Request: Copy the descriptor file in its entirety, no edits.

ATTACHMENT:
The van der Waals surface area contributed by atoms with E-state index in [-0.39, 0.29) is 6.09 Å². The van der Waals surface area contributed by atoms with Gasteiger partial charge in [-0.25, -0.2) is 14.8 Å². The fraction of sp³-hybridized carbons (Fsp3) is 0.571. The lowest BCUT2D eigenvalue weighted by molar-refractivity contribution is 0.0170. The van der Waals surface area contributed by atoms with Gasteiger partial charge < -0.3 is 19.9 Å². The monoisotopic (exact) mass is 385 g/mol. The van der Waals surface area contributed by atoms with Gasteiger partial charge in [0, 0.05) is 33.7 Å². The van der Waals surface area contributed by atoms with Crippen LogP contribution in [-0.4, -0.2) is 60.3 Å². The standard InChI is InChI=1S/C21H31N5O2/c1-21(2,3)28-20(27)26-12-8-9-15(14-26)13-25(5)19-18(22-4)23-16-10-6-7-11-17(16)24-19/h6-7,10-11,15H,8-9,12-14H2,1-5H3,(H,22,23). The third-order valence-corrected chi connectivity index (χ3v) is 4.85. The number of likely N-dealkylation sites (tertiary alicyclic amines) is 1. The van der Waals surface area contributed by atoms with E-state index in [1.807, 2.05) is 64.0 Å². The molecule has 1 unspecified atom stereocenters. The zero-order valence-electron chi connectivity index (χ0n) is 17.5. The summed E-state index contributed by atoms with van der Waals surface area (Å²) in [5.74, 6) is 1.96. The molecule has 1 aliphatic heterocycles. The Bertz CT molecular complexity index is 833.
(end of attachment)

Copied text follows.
The van der Waals surface area contributed by atoms with E-state index in [-0.39, 0.29) is 6.09 Å². The van der Waals surface area contributed by atoms with Gasteiger partial charge in [-0.25, -0.2) is 14.8 Å². The fraction of sp³-hybridized carbons (Fsp3) is 0.571. The lowest BCUT2D eigenvalue weighted by molar-refractivity contribution is 0.0170. The van der Waals surface area contributed by atoms with Gasteiger partial charge < -0.3 is 19.9 Å². The monoisotopic (exact) mass is 385 g/mol. The van der Waals surface area contributed by atoms with Gasteiger partial charge in [0, 0.05) is 33.7 Å². The van der Waals surface area contributed by atoms with Crippen LogP contribution in [-0.4, -0.2) is 60.3 Å². The standard InChI is InChI=1S/C21H31N5O2/c1-21(2,3)28-20(27)26-12-8-9-15(14-26)13-25(5)19-18(22-4)23-16-10-6-7-11-17(16)24-19/h6-7,10-11,15H,8-9,12-14H2,1-5H3,(H,22,23). The third-order valence-corrected chi connectivity index (χ3v) is 4.85. The number of likely N-dealkylation sites (tertiary alicyclic amines) is 1. The van der Waals surface area contributed by atoms with E-state index in [1.807, 2.05) is 64.0 Å². The molecule has 1 unspecified atom stereocenters. The zero-order valence-electron chi connectivity index (χ0n) is 17.5. The summed E-state index contributed by atoms with van der Waals surface area (Å²) in [5.74, 6) is 1.96. The molecule has 1 aliphatic heterocycles. The Bertz CT molecular complexity index is 833.